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Congenital adrenal hyperplasia

Orpha number ORPHA418
Synonym(s) CAH
Prevalence 1-5 / 10 000
Inheritance
  • Autosomal recessive
Age of onset Variable
ICD-10
  • E25.0
OMIM
UMLS
  • C0001627
MeSH
  • D000312
MedDRA
  • 10010323
SNOMED CT
  • 237751000

Summary

Congenital adrenal hyperplasia (CAH) is an inherited endocrine disorder caused by a steroidogenic enzyme deficiency that is characterized by adrenal insufficiency and variable degrees of hyper or hypo androgeny manifestations, depending of the type and the severity of the disease.

The estimated prevalence is 1/10,000 and annual incidence ranges from 1/5,000 to 1/15,000.

The most frequent form of CAH is classical CAH due to a 21-hydoxylase deficiency which can further be divided into simple virilizing, salt wasting or non-classical types (see these terms). Girls present at birth with ambiguous genitalia and variable levels of virilization. They have a normal uterus but abnormal vaginal development. The external genitalia in boys are normal. Salt wasting forms of CAH lead to symptoms of dehydration and hypotension in the first few weeks of life and can be life threatening. Premature pubarche can be seen in children as well as accelerated growth velocity and accelerated skeletal maturation (leading to short stature in adulthood). NCAH is often not diagnosed until adolescence when the first symptoms appear. Manifestations seen in females are hirsutism, acne, anovulation and menstrual irregularies. Males (and some females) are asymptomatic. Hirsutism continues in adulthood and women can suffer from chronic anovulation and fertility problems. Other rare forms can present with arterial hypertension, craniofacial malformations and sexual ambiguity in both sexes.

In 90-95% of cases, CAH is caused by a mutation in the CYP21A2 gene located on chromosome 6p21.3 which encodes for an enzyme that controls cortisol and aldosterone production. Other genes are less frequently involved and result in the following variants of CAH: CAH due to 17-alpha-hydroxylase deficiency, 3-beta-hydroxysteroid dehydrogenase deficiency, 11-beta-hydroxylase deficiency, cytochrome P450 oxidoreductase deficiency and congenital lipoid adrenal hyperplasia (see these terms).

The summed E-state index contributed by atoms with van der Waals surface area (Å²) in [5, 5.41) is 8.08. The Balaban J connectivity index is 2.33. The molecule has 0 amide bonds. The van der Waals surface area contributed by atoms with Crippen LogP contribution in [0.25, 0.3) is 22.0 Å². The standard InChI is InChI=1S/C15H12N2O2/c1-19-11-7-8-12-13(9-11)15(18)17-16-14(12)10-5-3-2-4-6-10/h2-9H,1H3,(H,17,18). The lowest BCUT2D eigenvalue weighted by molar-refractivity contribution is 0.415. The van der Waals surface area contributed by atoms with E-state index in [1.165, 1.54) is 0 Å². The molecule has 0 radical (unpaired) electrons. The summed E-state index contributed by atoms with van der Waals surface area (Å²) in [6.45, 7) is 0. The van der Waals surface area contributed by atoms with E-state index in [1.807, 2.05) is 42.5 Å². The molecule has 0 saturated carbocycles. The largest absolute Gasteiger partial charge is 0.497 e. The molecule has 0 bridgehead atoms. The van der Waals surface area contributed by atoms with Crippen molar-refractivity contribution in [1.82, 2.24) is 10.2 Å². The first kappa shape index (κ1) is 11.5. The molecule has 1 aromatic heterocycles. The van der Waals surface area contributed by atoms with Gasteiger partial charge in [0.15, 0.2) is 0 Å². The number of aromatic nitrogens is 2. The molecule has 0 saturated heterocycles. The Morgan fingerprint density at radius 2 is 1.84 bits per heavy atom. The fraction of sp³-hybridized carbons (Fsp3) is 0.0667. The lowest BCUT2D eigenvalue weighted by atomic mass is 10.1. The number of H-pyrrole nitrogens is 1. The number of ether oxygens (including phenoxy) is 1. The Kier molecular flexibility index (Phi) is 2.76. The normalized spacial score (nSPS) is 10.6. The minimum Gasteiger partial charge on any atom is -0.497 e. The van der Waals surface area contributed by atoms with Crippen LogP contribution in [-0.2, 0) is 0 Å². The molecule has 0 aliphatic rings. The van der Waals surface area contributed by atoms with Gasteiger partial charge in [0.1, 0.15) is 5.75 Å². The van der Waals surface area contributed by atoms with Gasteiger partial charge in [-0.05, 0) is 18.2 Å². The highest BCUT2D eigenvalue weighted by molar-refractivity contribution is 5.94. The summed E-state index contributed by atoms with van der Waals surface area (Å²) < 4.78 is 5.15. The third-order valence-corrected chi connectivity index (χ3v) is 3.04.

Diagnosis of girls with classical CAH is usually at birth when ambiguous genitalia are present. Babies can be screened for CAH in order to identify those with the classical forms by measuring 17-hydroxy-progesterone (17-OHP) levels. Genetic screening also confirms a diagnosis of CAH by identifying those with a CAH related gene mutation. In most European countries there are National systematic screening programs in place to diagnose CAH at birth.

In adult females a tumor of the ovaries or adrenal glands can mimic the clinical manifestations of CAH. Polycystic ovarian syndrome (PCOS) is another differential diagnosis.

Antenatal diagnosis is possible by screening for a disease causing gene by amniocentesis or chorionic villus sampling.

CAH is an autosomal recessive disorder and genetic counselling can be offered to parents with CAH. Dexamethasone can be given to pregnant women at risk of having offspring with the mutation (when fetus is female) in order to prevent virilization in girls.

Lifelong hormone replacement therapy is needed to treat adrenal insufficiency and to decrease elevated androgen hormone levels. It is essential in allowing for normal growth and puberty in children. Hydrocortisone regulates menstrual cycles and promotes fertility in adult females. Hydrocortisone is usually given to children as glucocorticoid replacement therapy and 9 alpha-fludrocortisone acetate for mineralocorticoid replacement. Regular follow-up by a specialist is important so that dosage is monitored and modified if needed. Vaginoplasty can be performed in the first year of life. Psychological support is often needed. Methods of hair removal treat hirsutism. Menstrual cycles can sometimes be regulated with oral contraceptives.

With proper treatment patients may have a normal life expectancy.

Expert reviewer(s)

  • Pr Juliane LEGER

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Detailed information

Summary information
Emergency guidelines
  • FR (2012,pdf)
Clinical practice guidelines
  • FR (2011,pdf)
  • DE (2010)
Article for general public
  • FR (2009,pdf)
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